Thoughts on an identity.

1. Jun 16, 2008

ssd

Given that
1/ f(cx) = k - g(x) and
2/ the above is an identity,
where f(.) and g(.) are two functions
and c, k are real valued constants.

The problem is to infer upon the types of f(.) and g(.).
I have a hunch that f(.) and g(.) are logarithimic functions. Can any one provide any analytical proof or counter example?

2. Jun 16, 2008

arildno

What do you mean by "2/above is an identity"????

3. Jun 16, 2008

matt grime

Surely there should be some mention of c on the RHS? Otherwise only constant functions work.

For f(c)=f(c.1)=k-g(1) for all c, i.e. f is identically equal to k-g(1), whatever g(1) is. And then g(x)=k-f(cx)=g(1), for all x.

4. Jun 16, 2008

dodo

Well, making c part of the definition of g(x) would do.

The obvious choice is to take g(x) = k - 1/f(cx), for whatever definition of f(x) you wish; in other words, I don't think the condition limits the actual form of the functions in any way (except by relating one to the other). For example, if f(x) = x^2, then g(x) = k - 1/(cx)^2. And so on.

Edit: Oh, sorry, I read the original condition as 1/f(cx) = k - g(x). But the argument stays the same. Just take g(x) = k - f(cx). If f(x) = x^2, then g(x) = k - (cx)^2.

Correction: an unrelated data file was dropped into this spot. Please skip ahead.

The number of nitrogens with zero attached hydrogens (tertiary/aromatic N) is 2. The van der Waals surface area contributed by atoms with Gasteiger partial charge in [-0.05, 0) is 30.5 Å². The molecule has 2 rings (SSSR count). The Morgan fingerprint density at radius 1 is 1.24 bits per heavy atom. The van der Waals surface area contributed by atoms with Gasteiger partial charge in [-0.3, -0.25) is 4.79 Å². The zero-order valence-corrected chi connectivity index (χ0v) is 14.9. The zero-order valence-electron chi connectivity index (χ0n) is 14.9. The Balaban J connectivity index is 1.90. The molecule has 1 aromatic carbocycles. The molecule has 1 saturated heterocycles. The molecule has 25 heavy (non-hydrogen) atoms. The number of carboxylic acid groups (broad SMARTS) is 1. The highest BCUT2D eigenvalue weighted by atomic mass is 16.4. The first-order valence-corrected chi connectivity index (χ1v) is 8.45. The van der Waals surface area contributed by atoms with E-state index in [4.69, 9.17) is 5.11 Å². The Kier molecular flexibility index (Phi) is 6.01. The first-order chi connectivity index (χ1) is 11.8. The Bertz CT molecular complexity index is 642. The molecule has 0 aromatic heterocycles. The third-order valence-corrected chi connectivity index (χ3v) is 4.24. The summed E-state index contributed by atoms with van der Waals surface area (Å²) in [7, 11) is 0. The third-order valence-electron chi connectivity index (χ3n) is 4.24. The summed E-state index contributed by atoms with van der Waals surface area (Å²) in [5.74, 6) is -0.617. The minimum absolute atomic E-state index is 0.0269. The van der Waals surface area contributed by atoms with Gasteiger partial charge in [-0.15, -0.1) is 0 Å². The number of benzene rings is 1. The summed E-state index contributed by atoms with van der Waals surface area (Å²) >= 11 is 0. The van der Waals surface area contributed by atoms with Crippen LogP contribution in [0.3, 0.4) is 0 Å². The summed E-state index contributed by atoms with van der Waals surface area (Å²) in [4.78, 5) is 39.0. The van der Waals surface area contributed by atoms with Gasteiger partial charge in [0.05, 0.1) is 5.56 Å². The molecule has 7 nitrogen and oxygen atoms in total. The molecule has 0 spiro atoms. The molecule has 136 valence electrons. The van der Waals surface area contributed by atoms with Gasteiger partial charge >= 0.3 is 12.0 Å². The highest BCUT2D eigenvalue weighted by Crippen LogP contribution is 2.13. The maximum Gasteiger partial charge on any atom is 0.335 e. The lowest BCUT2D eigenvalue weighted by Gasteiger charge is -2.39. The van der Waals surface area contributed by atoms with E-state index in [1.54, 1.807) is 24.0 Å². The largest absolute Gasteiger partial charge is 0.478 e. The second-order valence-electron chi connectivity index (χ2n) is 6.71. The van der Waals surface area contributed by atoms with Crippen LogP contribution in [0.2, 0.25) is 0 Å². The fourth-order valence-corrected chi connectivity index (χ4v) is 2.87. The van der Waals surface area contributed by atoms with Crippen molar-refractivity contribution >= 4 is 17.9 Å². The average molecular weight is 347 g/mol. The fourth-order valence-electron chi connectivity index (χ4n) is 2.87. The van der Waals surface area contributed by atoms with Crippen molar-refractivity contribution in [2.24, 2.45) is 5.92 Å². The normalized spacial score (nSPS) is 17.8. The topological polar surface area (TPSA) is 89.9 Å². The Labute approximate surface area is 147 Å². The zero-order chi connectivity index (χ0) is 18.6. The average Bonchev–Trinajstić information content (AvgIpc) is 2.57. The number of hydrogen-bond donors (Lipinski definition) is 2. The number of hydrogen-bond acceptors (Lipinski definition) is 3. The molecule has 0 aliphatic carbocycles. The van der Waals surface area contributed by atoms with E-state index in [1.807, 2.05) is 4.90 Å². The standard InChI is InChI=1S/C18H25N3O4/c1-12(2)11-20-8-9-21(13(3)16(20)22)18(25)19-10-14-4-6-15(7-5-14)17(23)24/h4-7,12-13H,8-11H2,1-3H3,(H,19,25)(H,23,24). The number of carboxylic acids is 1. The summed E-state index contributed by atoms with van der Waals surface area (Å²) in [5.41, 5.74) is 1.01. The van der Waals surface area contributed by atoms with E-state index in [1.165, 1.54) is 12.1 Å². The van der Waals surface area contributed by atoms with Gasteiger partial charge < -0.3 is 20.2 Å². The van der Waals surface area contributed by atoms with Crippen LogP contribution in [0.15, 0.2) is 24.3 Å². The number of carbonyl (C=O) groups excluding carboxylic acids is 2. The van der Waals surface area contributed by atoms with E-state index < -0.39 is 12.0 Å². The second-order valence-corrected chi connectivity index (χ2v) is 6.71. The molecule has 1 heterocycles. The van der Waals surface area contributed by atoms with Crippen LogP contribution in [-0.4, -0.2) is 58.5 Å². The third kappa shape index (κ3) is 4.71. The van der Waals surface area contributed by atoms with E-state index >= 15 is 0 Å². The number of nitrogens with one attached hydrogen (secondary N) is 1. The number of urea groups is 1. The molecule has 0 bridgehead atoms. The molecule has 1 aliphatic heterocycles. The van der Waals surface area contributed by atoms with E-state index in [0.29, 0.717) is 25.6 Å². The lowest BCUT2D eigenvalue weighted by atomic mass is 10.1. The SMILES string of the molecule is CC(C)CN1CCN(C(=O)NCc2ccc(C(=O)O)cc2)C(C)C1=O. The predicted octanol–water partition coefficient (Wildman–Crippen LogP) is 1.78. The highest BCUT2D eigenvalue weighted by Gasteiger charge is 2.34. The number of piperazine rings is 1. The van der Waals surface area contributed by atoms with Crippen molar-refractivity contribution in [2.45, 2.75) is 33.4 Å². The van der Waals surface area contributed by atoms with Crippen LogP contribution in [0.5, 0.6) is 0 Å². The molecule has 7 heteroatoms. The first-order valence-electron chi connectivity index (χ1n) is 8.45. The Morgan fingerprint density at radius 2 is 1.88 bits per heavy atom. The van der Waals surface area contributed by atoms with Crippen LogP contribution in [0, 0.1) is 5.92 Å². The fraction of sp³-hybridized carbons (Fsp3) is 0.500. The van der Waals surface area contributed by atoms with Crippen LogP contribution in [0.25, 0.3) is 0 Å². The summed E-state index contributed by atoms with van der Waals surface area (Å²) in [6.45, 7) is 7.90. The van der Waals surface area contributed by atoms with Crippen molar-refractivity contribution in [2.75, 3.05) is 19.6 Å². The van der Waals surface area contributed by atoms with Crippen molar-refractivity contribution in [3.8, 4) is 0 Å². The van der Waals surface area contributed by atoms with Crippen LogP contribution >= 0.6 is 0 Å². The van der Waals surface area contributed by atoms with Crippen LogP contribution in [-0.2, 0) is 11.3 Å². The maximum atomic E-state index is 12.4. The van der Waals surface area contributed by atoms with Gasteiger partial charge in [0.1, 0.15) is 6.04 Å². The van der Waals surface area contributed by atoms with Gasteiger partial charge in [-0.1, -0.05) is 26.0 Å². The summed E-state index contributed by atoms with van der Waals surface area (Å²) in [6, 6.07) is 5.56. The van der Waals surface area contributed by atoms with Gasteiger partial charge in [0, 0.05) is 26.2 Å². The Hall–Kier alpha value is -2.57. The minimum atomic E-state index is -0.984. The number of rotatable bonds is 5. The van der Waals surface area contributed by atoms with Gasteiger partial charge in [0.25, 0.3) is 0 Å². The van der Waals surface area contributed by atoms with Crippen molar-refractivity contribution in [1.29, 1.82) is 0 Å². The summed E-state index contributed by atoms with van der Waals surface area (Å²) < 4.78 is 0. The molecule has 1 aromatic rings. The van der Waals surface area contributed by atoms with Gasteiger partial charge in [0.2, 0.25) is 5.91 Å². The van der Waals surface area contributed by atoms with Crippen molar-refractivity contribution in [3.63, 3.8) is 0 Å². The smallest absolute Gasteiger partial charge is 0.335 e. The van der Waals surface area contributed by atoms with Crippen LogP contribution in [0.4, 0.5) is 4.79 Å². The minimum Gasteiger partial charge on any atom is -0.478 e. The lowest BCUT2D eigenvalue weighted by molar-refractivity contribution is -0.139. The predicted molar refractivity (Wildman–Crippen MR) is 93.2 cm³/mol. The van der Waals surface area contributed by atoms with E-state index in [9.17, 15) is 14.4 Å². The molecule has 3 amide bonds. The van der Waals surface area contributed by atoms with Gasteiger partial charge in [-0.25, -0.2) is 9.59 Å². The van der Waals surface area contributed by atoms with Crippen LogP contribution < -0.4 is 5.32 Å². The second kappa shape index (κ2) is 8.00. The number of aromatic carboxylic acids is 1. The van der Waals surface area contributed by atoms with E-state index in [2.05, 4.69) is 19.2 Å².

(Yet another edit:)
Or... (psychic powers for the win)... by his logarithmic hunch, the OP meant something like f(cx) = h(c) - g(x), with f(x), g(x), h(x) functions and c a constant.

Last edited: Jun 16, 2008
5. Jun 17, 2008

ssd

We are given with two conditions. 1st condition is the expression given in point 1. The 2nd condition is given in point 2, which states that the expression given point 1 is an identity.

6. Jun 17, 2008

ssd

'k' in RHS can involve 'c' in some suitable form. Similarly 'c' can involve 'k' in some form. Or, g(.) may contain c or f(.) may contain k..... I dont really know. I know that 'k' and 'c' are two numerical constants obtained from an experiment, and they donot change with change of the study parameters of the experiment.

Last edited: Jun 17, 2008
7. Jun 17, 2008

matt grime

Oh, it can, can it? Are there any other things you've not mentioned?

8. Jun 17, 2008

ssd

No, nothing is appearing in my mind at this moment except that f(.) and g(.) are real valued.

Last edited: Jun 17, 2008
9. Jun 17, 2008

dodo

Is there a table of numeric results for f() and g(), coming out of experiments, that you can post?

10. Jun 18, 2008

ssd

Yes it is there. Infact there are a number of such tables obtained from different experiment stations by different scientiests under similar set up. The values are small in number (like 10 to 12) in one set. Practically may functions fit (numerically) the data (of one set) well. There are moderate variations in data from different stations. But the problem is to find a theoritical form. One has to infer only on the basis of information I gave already. I (we) have theoritically simplified the work upto this. The usual forms of the expressions and the method (using which c & k are found in current practice) are really complicated.

Last edited: Jun 18, 2008